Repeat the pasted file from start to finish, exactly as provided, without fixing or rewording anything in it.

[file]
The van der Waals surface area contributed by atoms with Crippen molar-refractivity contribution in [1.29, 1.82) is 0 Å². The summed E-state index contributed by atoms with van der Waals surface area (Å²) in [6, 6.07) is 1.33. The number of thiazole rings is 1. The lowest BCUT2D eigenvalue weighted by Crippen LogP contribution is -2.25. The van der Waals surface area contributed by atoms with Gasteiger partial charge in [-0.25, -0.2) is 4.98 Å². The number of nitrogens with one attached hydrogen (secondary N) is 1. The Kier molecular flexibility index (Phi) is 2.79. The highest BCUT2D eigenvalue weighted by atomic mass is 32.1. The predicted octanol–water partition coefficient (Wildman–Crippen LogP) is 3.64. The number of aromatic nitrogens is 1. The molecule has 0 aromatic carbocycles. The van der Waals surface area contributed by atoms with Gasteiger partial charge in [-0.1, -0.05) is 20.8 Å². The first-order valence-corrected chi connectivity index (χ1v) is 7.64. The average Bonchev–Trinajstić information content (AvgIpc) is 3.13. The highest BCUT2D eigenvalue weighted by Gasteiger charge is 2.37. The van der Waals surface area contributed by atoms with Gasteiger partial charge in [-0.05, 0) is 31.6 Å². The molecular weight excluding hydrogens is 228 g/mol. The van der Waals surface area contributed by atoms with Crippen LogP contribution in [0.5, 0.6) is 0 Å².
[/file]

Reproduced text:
The van der Waals surface area contributed by atoms with Crippen molar-refractivity contribution in [1.29, 1.82) is 0 Å². The summed E-state index contributed by atoms with van der Waals surface area (Å²) in [6, 6.07) is 1.33. The number of thiazole rings is 1. The lowest BCUT2D eigenvalue weighted by Crippen LogP contribution is -2.25. The van der Waals surface area contributed by atoms with Gasteiger partial charge in [-0.25, -0.2) is 4.98 Å². The number of nitrogens with one attached hydrogen (secondary N) is 1. The Kier molecular flexibility index (Phi) is 2.79. The highest BCUT2D eigenvalue weighted by atomic mass is 32.1. The predicted octanol–water partition coefficient (Wildman–Crippen LogP) is 3.64. The number of aromatic nitrogens is 1. The molecule has 0 aromatic carbocycles. The van der Waals surface area contributed by atoms with Gasteiger partial charge in [-0.1, -0.05) is 20.8 Å². The first-order valence-corrected chi connectivity index (χ1v) is 7.64. The average Bonchev–Trinajstić information content (AvgIpc) is 3.13. The highest BCUT2D eigenvalue weighted by Gasteiger charge is 2.37. The van der Waals surface area contributed by atoms with Gasteiger partial charge in [-0.05, 0) is 31.6 Å². The molecular weight excluding hydrogens is 228 g/mol. The van der Waals surface area contributed by atoms with Crippen LogP contribution in [0.5, 0.6) is 0 Å².